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Vikings stadium runs into wall with latest Dayton statement, but there appear to be other options

The quest by the Minnesota Vikings to get public support for a new stadium seemed to take a sharp turn into a brick wall Tuesday when Gov. Mark Dayton announced that any funding tied to a sales tax would require a referendum.

But there are always new twists and turns in Minnesota stadium sagas.

First, the governor’s message. Dayton said that following his meeting last Friday with legislative leaders that it was clear there would not be enough support to do a sales tax without a public vote.

Gov. Mark Dayton
MinnPost photo by James Nord
Gov. Mark Dayton

“Given this reality, we are now actively assessing and discussing with the team other financing options,” said Dayton, who apparently has not yet given up on the idea of calling a special session late this month.

This decision – no sales tax without a referendum – does throw a huge obstacle into efforts by the Vikings and Ramsey County commissioners to build the stadium in Arden Hills, the first choice of the Vikings.

Neither the Vikings nor Ramsey County commissioners say they have given up on the Arden Hills location, and both say it remains their top choice.

The success of that whole Arden Hills deal, though, hinged on a sales tax and no referendum.

But does that mean the Vikings, whose lease at the Metrodome expires at the conclusion of this season, will start packing and head to sites unknown?

Of course not.

Stadium wheeling and dealing enters new phase
History makes it clear that stadium wheeling and dealing never really ends in Minnesota.

Hennepin County Commissioner Mike Opat, the mastermind of the sales tax deal (with no referendum) that resulted in the Twins ballpark, said the governor’s statement is a major problem for the Arden Hills site.

But just because one door has closed, doesn’t mean that other doors can’t be opened. 

“Where there’s a will, there’s always a way,” Opat said.

Will Hennepin County become a player, as it was in the Twins’ ballpark?

“I think there’s a scenario in which we could get involved,” Opat said.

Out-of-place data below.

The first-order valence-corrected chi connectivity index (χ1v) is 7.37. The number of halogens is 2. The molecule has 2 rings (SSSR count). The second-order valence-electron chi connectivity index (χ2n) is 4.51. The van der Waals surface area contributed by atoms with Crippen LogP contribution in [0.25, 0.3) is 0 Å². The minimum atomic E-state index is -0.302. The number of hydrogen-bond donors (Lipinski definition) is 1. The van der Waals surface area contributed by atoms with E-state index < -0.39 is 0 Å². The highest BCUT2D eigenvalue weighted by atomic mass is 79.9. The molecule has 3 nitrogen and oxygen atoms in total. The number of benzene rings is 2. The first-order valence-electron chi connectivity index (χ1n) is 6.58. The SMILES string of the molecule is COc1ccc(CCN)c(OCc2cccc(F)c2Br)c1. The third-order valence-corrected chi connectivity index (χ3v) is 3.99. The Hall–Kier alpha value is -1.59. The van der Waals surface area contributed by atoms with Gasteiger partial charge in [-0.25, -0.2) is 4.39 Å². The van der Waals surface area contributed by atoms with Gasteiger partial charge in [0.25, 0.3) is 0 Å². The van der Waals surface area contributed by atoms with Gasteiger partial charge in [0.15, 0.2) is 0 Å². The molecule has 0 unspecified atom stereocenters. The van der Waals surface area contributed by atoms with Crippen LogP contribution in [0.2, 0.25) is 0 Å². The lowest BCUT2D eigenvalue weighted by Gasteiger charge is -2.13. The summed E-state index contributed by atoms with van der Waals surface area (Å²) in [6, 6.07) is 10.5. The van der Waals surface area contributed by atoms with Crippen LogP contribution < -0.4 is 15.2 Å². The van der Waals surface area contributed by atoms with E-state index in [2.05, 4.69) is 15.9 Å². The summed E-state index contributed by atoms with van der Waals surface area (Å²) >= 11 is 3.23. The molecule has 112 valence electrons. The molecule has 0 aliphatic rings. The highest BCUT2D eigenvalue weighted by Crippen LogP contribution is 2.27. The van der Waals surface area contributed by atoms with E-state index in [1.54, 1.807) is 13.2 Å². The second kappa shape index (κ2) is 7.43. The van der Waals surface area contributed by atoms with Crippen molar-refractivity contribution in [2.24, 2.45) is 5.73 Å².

But he added he doesn’t know yet what that might be and is waiting to see what might come out of a special session. 

All options on the table carry substantial political problems.

Recall, just last week, Minneapolis Mayor R.T. Rybak zipped into the Capitol with a raft of graphs, charts and, most importantly, payment plans for a stadium.

His first choice for covering the “local partner” share of a stadium was a Minneapolis sales tax. But at the time, Rybak said that a sales tax approach would have to mean no referendum.

Option two, in Rybak’s mind, is a casino on Block E in downtown Minneapolis. Revenues from that project, he said, could cover the city portion of the stadium project at any one of three suggested locations. 

Rybak and Barb Johnson, president of the City Council, were quick to come out with a statement regarding Dayton’s Tuesday announcement.

“We thank Governor Dayton and legislative leaders for their hard work on trying to resolve the Vikings stadium issue: If this problem were easy to solve, it would have been solved long ago.

“Their decision today reinforces the fact that Minneapolis remains the best location for the Vikings because it is the least expensive: All three stadium options that we’ve laid out are less expensive to build, less expensive for the team to operate and less expensive for fans than Arden Hills.”

So, in this twist of the Vikings’ stadium plot, Minneapolis would be the local partner, with funds drawn from a Block E casino.

But remember, that’s only the local partner.

The state, to date, has agreed on only one thing: The local partner can’t use a sales tax without a referendum to pay for a stadium. The Legislature, on the surface at least, hasn’t even begun to wrestle with how it would come up with its $300 million share for the stadium.

Gaming revenue back in play
Gaming long has been considered a potential source for the stadium, though it has powerful detractors.

But even if Alatus, the company that purchased the failed project and now wants to turn it into a casino, could get legislative approval to move ahead, could a casino fund both the local and state portions of the project?

According to an analyst familiar with sports facilities funding, a Block E casino could fund both the Minneapolis and state portions of a football stadium. 

It is important to note that the Block E proposal has the support of many of the state’s major unions.

But it also faces fierce opposition from most in the Minneapolis legislative delegation and from religious leaders, right and left, and, of course, Indian tribes that run all of the casinos in Minnesota. 

There are other proposals and ideas being kicked around in the governor’s office, all with political problems.

The one gambling format that might have the best chance of winning legislative approval is a move that would change charitable gambling, including pull tabs and bar bingo. Those games now exist in hundreds of bars in the state. Tax revenues from the games contributed $36 million to the state’s general fund.

Those bar owners — and the charitable organizations that receive support from proceeds — want to be able to use electronic devices to replace the paper now used to play the games. The claim is that revenue to the state likely could double if the change was made.